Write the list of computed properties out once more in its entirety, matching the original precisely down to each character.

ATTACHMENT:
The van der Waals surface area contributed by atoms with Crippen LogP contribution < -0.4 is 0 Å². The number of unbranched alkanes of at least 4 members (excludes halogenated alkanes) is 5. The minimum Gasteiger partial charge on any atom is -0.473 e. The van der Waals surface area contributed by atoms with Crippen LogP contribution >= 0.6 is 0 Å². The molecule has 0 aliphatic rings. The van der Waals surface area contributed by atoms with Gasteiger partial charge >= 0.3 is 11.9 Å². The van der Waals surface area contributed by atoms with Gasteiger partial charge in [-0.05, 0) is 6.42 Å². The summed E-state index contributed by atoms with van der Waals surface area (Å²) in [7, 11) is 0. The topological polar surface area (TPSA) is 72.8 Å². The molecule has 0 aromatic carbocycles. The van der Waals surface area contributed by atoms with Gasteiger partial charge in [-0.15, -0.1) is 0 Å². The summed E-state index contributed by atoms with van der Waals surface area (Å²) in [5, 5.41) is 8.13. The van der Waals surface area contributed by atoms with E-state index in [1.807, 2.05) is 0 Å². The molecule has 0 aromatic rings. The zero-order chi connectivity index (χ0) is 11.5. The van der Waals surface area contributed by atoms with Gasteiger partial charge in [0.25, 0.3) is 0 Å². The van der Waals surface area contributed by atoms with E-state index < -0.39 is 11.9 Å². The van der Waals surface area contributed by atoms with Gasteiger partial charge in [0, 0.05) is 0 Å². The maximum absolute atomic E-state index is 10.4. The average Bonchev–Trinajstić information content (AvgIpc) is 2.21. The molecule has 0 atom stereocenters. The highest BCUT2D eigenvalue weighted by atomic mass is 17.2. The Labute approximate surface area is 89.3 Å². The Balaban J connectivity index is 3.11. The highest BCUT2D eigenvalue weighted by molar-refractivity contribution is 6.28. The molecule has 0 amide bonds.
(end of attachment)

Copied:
The van der Waals surface area contributed by atoms with Crippen LogP contribution < -0.4 is 0 Å². The number of unbranched alkanes of at least 4 members (excludes halogenated alkanes) is 5. The minimum Gasteiger partial charge on any atom is -0.473 e. The van der Waals surface area contributed by atoms with Crippen LogP contribution >= 0.6 is 0 Å². The molecule has 0 aliphatic rings. The van der Waals surface area contributed by atoms with Gasteiger partial charge >= 0.3 is 11.9 Å². The van der Waals surface area contributed by atoms with Gasteiger partial charge in [-0.05, 0) is 6.42 Å². The summed E-state index contributed by atoms with van der Waals surface area (Å²) in [7, 11) is 0. The topological polar surface area (TPSA) is 72.8 Å². The molecule has 0 aromatic carbocycles. The van der Waals surface area contributed by atoms with Gasteiger partial charge in [-0.15, -0.1) is 0 Å². The summed E-state index contributed by atoms with van der Waals surface area (Å²) in [5, 5.41) is 8.13. The van der Waals surface area contributed by atoms with E-state index in [1.807, 2.05) is 0 Å². The molecule has 0 aromatic rings. The zero-order chi connectivity index (χ0) is 11.5. The van der Waals surface area contributed by atoms with Gasteiger partial charge in [0.25, 0.3) is 0 Å². The van der Waals surface area contributed by atoms with E-state index < -0.39 is 11.9 Å². The van der Waals surface area contributed by atoms with Gasteiger partial charge in [0, 0.05) is 0 Å². The maximum absolute atomic E-state index is 10.4. The average Bonchev–Trinajstić information content (AvgIpc) is 2.21. The molecule has 0 atom stereocenters. The highest BCUT2D eigenvalue weighted by atomic mass is 17.2. The Labute approximate surface area is 89.3 Å². The Balaban J connectivity index is 3.11. The highest BCUT2D eigenvalue weighted by molar-refractivity contribution is 6.28. The molecule has 0 amide bonds.